My daughter had a tantrum last week. I can’t remember what it was about. I do know it was completely irrational, and on that particular day, I was D.O.N.E. Done. I wasn’t interested in one single more meltdown about one single more unreasonable thing. I was counting the minutes until Daddy was home.
So I went about my chores and ignored it. I knew in that moment I had nothing kind to say, and couldn’t quite muster a loving response, so I was just waiting until the volcano had calmed down. Raising these little humans—gosh, it’s a work of the heart. And sometimes, my fickle human heart feels like it is one gentle blow away from crumbling to pieces.
I fumbled around with my vacuum cleaner, getting more frustrated by the second. I just bought the thing, after reading rave reviews about it online. What these “ravers” didn’t say was how dang heavy the beast was. As I wrangled it, trying to empty the old dust out, the entire thing dropped on my foot. Oh my goodness, the pain that ensued. I’ve got this habit of when I get hurt, I just repeat “ow, ow, ow, ow” over and over again until I feel better. So I started doing that.
We must have been a sight for sore eyes. Me—a grown adult, crying and hobbling about, and a 3-year-old, having a tantrum on the ground next to me. I don’t even know what my youngest was doing, probably standing there watching us, wondering what the heck was going on.
But do you know what she did? That 3-year-old?
She saw me in my pain, IMMEDIATELY stopped her tantrum, and got up to help me. She had me sit down in a chair, ran and grabbed a tissue (a.k.a toilet paper), and gently wrapped my foot in it. She asked me where it was sore and proceeded to pray for me. She got a blanket and set up a seat for herself on the floor next to me, where she could keep an eye on my foot.
Three years old and displaying compassion far beyond her years. All the tension that had been building in my body suddenly eased, and I found myself fighting back tears. I’m supposed to be the one teaching and guiding her, yet sometimes I am astounded by the lessons I learn from her.
It suddenly didn’t matter that she had just had a huge meltdown. She is a 3-year-old and she is learning how to deal with the big emotions that overwhelm her tiny frame. It’s my job to help her navigate this journey, and for the time being, tantrums are a regular feature in our household.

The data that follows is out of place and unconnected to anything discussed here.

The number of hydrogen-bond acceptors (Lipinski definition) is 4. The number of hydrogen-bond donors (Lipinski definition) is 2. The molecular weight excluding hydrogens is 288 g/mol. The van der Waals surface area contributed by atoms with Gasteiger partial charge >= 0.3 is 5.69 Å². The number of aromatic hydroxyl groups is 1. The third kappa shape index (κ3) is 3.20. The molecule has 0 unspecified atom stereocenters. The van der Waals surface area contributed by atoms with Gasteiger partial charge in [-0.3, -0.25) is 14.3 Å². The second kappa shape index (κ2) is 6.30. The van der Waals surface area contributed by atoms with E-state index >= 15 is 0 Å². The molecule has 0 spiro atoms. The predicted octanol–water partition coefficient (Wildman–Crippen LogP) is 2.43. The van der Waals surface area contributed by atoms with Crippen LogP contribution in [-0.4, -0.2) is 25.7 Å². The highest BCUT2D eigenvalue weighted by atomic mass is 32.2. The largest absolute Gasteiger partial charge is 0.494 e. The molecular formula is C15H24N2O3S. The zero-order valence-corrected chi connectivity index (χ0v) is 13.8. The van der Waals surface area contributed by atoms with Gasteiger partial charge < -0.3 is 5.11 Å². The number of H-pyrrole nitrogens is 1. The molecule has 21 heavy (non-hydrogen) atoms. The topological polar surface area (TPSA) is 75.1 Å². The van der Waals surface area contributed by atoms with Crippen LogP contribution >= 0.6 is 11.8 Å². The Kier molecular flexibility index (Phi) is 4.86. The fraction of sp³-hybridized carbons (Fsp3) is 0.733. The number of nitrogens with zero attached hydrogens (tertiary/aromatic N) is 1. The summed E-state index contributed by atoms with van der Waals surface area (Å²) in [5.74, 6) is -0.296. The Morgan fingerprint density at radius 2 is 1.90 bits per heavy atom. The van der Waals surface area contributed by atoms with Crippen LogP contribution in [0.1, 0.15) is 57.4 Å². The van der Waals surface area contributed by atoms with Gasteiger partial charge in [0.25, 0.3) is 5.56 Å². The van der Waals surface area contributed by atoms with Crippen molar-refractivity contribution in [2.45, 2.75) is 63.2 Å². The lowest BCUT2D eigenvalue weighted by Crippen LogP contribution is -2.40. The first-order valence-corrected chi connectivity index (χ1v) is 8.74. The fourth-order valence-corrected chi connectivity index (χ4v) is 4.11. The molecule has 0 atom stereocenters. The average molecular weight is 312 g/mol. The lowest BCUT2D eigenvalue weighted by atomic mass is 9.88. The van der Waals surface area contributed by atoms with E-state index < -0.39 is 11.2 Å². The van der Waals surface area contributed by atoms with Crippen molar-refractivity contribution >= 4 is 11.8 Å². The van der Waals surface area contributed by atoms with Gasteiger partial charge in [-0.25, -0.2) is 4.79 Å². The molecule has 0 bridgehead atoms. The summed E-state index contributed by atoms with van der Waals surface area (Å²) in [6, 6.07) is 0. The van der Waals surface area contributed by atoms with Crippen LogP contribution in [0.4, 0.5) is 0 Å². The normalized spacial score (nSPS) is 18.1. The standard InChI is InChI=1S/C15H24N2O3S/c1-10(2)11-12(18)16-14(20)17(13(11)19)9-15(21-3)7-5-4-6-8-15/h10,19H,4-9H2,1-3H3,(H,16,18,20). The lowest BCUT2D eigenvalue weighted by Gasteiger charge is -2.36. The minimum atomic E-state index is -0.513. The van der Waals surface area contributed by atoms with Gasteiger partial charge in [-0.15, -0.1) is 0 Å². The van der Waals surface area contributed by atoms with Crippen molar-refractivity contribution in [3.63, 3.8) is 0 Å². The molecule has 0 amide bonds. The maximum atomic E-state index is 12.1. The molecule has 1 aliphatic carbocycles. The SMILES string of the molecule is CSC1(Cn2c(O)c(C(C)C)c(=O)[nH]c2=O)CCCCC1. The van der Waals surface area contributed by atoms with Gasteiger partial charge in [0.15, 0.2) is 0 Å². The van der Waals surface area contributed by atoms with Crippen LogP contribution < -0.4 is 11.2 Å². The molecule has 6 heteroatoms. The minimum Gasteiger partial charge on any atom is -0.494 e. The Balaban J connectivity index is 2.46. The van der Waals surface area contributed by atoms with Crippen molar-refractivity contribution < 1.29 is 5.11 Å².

But compassion? Teaching her to genuinely care for others? To see someone who needs help and go out of her way to be that person? To show initiative in a split second? To love and care on someone who was hurting?
That’s the kind of stuff that really is important.
This 3-year-old, she is gently showing me time and time again a truth we see in the Bible: God uses flawed individuals to display His flawless love.
The tantrums, the mistakes, the selfishness, the flaws and imperfections—we all have them. But they do not define us. My toddler can’t promise me that she’ll never have another tantrum, and I can’t tell her that I’ll never get frustrated at her again. Because she will. And I will. Again and again.
What I can tell her, though, is that compassion will always be a good choice. That choosing to rise again is always the way, whether you tripped and stumbled or threw yourself down there. I can tell her that caring about others in spite of her own imperfections says a lot about her character. I can tell her that small acts of service, motivated by a genuine love and compassion for others, is beautiful. I can tell her that her love for people, even at her young age, will shine the light of God into a dark and broken world.
“Do not think that love, in order to be genuine, has to be extraordinary. What we need is to love without getting tired.” Mother Teresa
Written by Sina Steele, New Zealand